Lightweight Backpacking for Teenagers

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Words by Mark Oates

As an Outdoor Education teacher at a school in Australia I often get asked by parents as to what is the best pack to buy for their teenage son or daughter. My response is typically exactly the opposite of what they want to hear.

There are those who want me to name a particular brand and exact model (usually the one with the most bells and whistles on it that looks really fancy and goes by a cool name of an impressive Himalayan mountain); and then there are those who want me to reassure them that buying a cheap pack is totally okay and justifiable. Instead I explain what not to buy, and I often discourage parents from buying anything–that is until they can be sure that they are spending their money wisely and that it is a pack that is going to be of significant benefit to their teenager.

Simple Is Best

Lightweight backpacking for teenagers isn’t about buying bells and whistles; it’s about keeping it simple. The more compartments, pockets, zips, straps and accessories the item has, the less I endorse it. All these “extras” complicate packing and waterproofing of gear and add up to more things that can go wrong and obviously also add up to unnecessary additional weight. Likewise, only carrying the essentials makes life on the track much less complicated. Teens love living simply. Sometimes they do need to be reminded of this and it takes a little time, but ultimately it is less stressful for them and reminds them of the truly important things in life.

Go Light, But Go Durable

My primary goal when teaching youth and leading them on two-week expeditions is to have them develop a passion for the natural world. The easiest way to put teenagers off enjoying the outdoors is to strap ridiculously heavy packs on their back and march them off into the distance. I have certainly made this mistake during my career, but it is something I try really hard to avoid these days. Having a very specific equipment list can really help here as it helps avoid the situation of well-intentioned parents and nervous students throwing all the superfluous “just in case” items in that are actually not necessary.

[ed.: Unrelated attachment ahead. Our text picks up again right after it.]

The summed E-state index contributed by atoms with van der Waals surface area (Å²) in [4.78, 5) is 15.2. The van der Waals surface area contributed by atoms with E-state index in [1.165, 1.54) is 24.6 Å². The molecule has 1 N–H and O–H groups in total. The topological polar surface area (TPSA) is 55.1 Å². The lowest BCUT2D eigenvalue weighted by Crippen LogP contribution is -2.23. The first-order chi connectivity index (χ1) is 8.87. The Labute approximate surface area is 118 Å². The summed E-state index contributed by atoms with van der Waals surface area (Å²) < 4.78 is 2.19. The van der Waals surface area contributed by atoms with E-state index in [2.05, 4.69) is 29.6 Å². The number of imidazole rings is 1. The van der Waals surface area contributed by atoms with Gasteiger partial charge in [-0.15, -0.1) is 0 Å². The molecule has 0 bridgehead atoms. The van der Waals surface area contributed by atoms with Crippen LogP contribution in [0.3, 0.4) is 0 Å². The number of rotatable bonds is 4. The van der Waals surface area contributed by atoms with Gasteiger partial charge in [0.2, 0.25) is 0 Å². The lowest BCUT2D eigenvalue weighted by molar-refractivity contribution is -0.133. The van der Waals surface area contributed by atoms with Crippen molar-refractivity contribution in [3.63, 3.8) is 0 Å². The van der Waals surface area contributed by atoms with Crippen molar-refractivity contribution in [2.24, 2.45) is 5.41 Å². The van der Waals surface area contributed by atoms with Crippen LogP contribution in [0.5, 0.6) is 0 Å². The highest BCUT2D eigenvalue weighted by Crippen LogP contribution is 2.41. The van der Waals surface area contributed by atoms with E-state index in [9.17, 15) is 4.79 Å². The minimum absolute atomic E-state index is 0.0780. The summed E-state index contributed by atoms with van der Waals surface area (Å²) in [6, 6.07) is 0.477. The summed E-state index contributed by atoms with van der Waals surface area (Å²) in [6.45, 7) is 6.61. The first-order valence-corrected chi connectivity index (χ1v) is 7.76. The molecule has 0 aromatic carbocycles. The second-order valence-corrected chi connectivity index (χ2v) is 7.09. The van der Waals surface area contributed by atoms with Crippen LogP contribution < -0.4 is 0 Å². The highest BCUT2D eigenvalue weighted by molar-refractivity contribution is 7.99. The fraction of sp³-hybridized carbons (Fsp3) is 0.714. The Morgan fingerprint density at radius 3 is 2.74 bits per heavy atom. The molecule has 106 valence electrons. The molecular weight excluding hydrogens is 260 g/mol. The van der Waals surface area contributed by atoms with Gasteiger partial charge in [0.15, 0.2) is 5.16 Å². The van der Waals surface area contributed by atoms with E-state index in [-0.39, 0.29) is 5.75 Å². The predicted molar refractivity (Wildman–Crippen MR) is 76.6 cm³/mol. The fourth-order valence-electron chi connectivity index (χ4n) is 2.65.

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Group of teens in the Grand Canyon.
Working and adventuring in the wilds of Tasmania week after week is really hard on gear, as our vegetation and rocks are right up there in terms of the serious abrasion factor. Likewise the teenage boys I teach are often incredibly tough on gear–much more so than the average adult. I often meet many people on the track and at campgrounds who argue that ultralight gear is inherently fragile, and this leads many to think that it is unsafe to carry lightweight gear or that it will fall apart after only a couple of trips. These folk though have most often not seen the incredible benefits of modern ultralight materials such as Cuben fiber and Dyneema. Fortunately, these days you can now buy gear that is both incredibly light and extremely durable. At the school I work at, we have a number of Hyperlite Mountain Gear packs that we loan out to students; they are particularly advantageous for our smaller framed students who struggle when overloaded with traditional large, heavy canvas packs that are so popular where I live. In this case, going lightweight not only increases the enjoyment factor for them but significantly reduces the injury risk factor too. Often it is natural for the smallest or largest student to be massively overloaded relative to their size, strength or fitness and so solving this problem really helps the entire group.